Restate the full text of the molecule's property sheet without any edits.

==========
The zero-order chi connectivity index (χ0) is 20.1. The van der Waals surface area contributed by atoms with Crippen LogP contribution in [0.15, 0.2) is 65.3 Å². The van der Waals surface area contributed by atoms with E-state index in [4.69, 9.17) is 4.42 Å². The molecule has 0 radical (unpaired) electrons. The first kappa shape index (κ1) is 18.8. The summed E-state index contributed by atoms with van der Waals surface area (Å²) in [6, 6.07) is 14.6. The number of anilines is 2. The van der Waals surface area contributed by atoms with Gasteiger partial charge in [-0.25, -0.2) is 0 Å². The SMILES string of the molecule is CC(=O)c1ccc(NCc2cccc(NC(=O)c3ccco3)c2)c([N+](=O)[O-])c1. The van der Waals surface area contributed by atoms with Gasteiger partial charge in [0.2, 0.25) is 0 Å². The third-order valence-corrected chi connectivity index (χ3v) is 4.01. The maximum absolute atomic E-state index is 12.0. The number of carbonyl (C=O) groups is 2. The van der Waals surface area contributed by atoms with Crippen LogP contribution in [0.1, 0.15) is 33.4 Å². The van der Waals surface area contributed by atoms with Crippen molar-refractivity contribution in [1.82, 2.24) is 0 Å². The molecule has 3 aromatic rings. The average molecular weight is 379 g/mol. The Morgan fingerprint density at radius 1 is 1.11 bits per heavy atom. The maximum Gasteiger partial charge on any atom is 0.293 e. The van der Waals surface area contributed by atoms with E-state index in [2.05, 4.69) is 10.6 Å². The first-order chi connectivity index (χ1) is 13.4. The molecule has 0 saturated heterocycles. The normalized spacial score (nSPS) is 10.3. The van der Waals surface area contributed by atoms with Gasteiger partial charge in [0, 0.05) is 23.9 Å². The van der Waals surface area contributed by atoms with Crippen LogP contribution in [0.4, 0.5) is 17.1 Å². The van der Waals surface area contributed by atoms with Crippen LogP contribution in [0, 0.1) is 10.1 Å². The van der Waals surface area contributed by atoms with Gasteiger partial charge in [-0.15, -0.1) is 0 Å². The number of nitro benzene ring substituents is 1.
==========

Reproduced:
The zero-order chi connectivity index (χ0) is 20.1. The van der Waals surface area contributed by atoms with Crippen LogP contribution in [0.15, 0.2) is 65.3 Å². The van der Waals surface area contributed by atoms with E-state index in [4.69, 9.17) is 4.42 Å². The molecule has 0 radical (unpaired) electrons. The first kappa shape index (κ1) is 18.8. The summed E-state index contributed by atoms with van der Waals surface area (Å²) in [6, 6.07) is 14.6. The number of anilines is 2. The van der Waals surface area contributed by atoms with Gasteiger partial charge in [-0.25, -0.2) is 0 Å². The SMILES string of the molecule is CC(=O)c1ccc(NCc2cccc(NC(=O)c3ccco3)c2)c([N+](=O)[O-])c1. The van der Waals surface area contributed by atoms with Gasteiger partial charge in [0.2, 0.25) is 0 Å². The third-order valence-corrected chi connectivity index (χ3v) is 4.01. The maximum absolute atomic E-state index is 12.0. The number of carbonyl (C=O) groups is 2. The van der Waals surface area contributed by atoms with Crippen LogP contribution in [0.1, 0.15) is 33.4 Å². The van der Waals surface area contributed by atoms with Crippen molar-refractivity contribution in [1.82, 2.24) is 0 Å². The molecule has 3 aromatic rings. The average molecular weight is 379 g/mol. The Morgan fingerprint density at radius 1 is 1.11 bits per heavy atom. The maximum Gasteiger partial charge on any atom is 0.293 e. The van der Waals surface area contributed by atoms with E-state index in [2.05, 4.69) is 10.6 Å². The first-order chi connectivity index (χ1) is 13.4. The molecule has 0 saturated heterocycles. The normalized spacial score (nSPS) is 10.3. The van der Waals surface area contributed by atoms with Gasteiger partial charge in [0, 0.05) is 23.9 Å². The van der Waals surface area contributed by atoms with Crippen LogP contribution in [0.4, 0.5) is 17.1 Å². The van der Waals surface area contributed by atoms with Crippen LogP contribution in [0, 0.1) is 10.1 Å². The van der Waals surface area contributed by atoms with Gasteiger partial charge in [-0.15, -0.1) is 0 Å². The number of nitro benzene ring substituents is 1.